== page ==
The Link Between Drinking Alcohol and Cancer Risk
April 21, 2023
Most people know that using tobacco products can cause cancer of the lungs, mouth, throat and other parts of the body. What is less known is that drinking alcoholic beverages is also linked to an increased risk for developing several types of cancer.
“In the U.S., alcohol use accounts for approximately 6 percent of all cancers and about 4 percent of all cancer deaths,” says Hussein Hamad, MD, an oncologist and hematologist at UH Seidman Cancer Center at UH Geauga Medical Center. “In fact, alcohol use is one the most modifiable risk factors for cancer in general behind using tobacco products and having excess body weight.”
What Types of Cancer Are Linked to Drinking Alcohol?
“We see a strong link between alcohol consumption and an increased risk of developing cancers of the upper digestive and upper respiratory tracts,” says Dr. Hamad. “These cancers include oral, throat, larynx and esophageal cancer. In general, the risk for these cancers is five times greater for people who drink alcohol than for those who don’t. Heavier drinkers at a higher risk than moderate and light drinkers.”
Other types of cancer linked to alcohol consumption include:
- Liver cancer
- Breast cancer (in women)
- Colorectal cancer
Are Certain Types of Alcohol Worse Than Others?
All alcoholic drinks, including beer, wine, distilled spirits and liqueurs, contain the same type of alcohol: ethanol. But the amount of ethanol contained in alcoholic beverages, even among beverages of the same type, differs significantly.
“Cancer risk is primarily associated with ethanol. In general, the more ethanol a person consumes by regularly drinking alcoholic beverages over time – regardless of the beverage type – the higher their risk of developing alcohol-related cancers,” says Dr. Hamad.
How Does Alcohol Increase the Risk of Developing Cancer?
The ways that alcohol may affect cancer risk are not entirely clear. However, we know that when you drink an alcoholic beverage, your body breaks down the ethanol into acetaldehyde, a known toxin. Acetaldehyde can damage DNA – the genetic instructions in our cells that control normal cell growth and functioning – and the proteins in your cells. The chemical has been shown to cause cancer in lab animals and likely causes cancer in humans.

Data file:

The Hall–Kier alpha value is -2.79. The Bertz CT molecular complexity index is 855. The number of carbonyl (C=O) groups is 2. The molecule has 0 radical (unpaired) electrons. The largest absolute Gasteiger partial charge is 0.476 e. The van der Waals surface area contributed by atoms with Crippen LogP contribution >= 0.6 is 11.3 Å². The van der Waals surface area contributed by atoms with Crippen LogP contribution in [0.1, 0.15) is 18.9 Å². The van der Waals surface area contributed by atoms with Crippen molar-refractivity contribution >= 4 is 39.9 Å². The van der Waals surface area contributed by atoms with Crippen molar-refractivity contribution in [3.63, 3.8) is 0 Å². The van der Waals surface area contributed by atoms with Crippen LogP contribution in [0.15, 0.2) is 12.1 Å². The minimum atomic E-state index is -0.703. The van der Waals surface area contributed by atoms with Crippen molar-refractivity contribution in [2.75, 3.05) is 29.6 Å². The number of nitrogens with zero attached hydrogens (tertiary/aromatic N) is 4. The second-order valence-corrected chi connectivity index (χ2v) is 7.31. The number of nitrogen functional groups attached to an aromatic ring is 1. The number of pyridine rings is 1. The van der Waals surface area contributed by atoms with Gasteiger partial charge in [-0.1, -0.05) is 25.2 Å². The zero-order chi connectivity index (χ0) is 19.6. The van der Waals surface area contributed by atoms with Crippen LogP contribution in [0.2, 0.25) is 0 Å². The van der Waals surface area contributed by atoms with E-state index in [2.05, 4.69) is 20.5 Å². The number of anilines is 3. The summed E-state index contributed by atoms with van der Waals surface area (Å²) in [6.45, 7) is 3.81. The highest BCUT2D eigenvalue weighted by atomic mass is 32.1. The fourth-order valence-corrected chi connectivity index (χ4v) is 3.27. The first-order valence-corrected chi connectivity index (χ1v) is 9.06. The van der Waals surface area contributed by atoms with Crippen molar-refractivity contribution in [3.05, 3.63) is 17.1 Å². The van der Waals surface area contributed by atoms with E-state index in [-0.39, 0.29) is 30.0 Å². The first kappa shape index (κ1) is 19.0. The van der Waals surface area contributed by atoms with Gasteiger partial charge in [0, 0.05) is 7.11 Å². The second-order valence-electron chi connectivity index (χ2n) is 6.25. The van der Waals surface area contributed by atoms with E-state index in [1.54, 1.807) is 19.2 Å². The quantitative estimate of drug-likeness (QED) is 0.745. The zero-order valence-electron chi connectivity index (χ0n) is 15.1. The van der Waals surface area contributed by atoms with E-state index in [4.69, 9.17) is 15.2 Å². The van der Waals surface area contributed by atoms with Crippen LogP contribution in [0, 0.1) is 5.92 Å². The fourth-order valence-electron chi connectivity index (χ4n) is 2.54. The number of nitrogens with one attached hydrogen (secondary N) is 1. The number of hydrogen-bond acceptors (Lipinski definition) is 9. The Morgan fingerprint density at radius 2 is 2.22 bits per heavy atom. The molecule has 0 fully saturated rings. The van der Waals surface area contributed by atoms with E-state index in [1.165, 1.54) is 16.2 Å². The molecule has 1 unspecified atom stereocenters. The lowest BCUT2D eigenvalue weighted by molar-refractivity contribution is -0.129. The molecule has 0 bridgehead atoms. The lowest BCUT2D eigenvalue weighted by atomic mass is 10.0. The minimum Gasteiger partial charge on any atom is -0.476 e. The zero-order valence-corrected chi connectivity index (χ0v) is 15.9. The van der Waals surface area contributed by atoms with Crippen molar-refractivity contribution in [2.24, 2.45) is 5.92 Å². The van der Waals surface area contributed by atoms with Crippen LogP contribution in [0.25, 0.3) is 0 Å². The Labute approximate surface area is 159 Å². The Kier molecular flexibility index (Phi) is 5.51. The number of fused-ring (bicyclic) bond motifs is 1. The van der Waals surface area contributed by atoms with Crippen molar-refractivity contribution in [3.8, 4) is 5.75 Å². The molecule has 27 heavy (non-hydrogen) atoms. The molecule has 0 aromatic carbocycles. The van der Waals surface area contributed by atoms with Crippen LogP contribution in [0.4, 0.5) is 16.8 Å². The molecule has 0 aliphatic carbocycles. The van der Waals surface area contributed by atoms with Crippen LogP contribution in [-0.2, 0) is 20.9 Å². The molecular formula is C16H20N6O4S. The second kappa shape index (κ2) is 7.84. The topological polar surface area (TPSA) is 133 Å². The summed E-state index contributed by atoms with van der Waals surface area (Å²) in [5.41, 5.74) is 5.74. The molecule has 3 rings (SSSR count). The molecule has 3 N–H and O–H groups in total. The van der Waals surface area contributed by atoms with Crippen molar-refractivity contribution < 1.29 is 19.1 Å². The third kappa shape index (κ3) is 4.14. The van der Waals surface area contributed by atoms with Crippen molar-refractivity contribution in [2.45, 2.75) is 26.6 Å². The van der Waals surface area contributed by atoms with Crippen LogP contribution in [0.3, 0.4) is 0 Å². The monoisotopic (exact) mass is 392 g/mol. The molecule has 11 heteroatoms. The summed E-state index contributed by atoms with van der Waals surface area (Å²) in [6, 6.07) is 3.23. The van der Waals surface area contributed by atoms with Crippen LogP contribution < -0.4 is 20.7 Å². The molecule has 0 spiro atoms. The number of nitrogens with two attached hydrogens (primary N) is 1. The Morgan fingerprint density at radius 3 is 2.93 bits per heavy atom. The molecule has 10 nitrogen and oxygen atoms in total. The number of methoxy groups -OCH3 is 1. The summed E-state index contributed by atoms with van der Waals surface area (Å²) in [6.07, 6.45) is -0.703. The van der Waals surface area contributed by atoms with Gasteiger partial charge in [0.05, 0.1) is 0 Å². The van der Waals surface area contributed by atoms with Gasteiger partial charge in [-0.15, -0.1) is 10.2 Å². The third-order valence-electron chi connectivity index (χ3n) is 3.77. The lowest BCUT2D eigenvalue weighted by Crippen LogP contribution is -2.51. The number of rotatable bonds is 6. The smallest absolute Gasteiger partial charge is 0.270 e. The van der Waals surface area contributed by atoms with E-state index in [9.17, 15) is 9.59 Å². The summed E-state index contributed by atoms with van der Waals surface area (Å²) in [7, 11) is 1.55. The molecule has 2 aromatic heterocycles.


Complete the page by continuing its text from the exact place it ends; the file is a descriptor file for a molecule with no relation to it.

Other ways that alcohol may increase cancer risk include:
- Causing oxidative stress, a condition where too many unstable molecules (called free radicals) are present in the body and not enough antioxidants are present to get rid of them. Oxidative stress can lead to the development of cancer cells.
- Reducing the body’s ability to break down and absorb certain nutrients that may be associated with cancer risk.
- Increasing blood levels of the sex hormone estrogen, which is specifically linked to higher risk for breast cancer.
In addition, some alcoholic beverages may contain certain carcinogenic (cancer-causing) substances that get introduced during the fermentation and production processes. These contaminants include:
- Asbestos fibers
Where Are We Falling Short?
The link between alcohol consumption and increased cancer risk is not new. The problem is that certain misconceptions and conflicting information have prevented this knowledge from reaching much of the public in an environment where the beverage industry largely controls the messaging.
“We still see barriers toward educating the public,” Dr. Hamad says. “For example, the belief that drinking red wine improves heart health is largely unconfirmed, yet many people think it is true. As a result, some people may be less inclined to think that red wine can increase cancer risk.”
There’s also a lack of awareness among some health care workers. In a recent study, 95 percent of family physicians surveyed were aware of the link between alcohol consumption and head and neck cancers, whereas only 40 percent of surveyed dentists were.
Dr. Hamad is in agreement with many other physicians in that more effective ways of educating the public are needed. This includes more complete warning labels on alcoholic beverages. In the meantime, Dr. Hamad says one of the best ways of getting the message out there is through direct discussion between doctors and their patients.
At University Hospitals Seidman Cancer Center, our care team offers the most advanced forms of cancer care, including prevention, screening, diagnosis, treatment and cancer survival support. Our disease-focused teams design personalized cancer treatment plans for every patient who entrusts their care to us.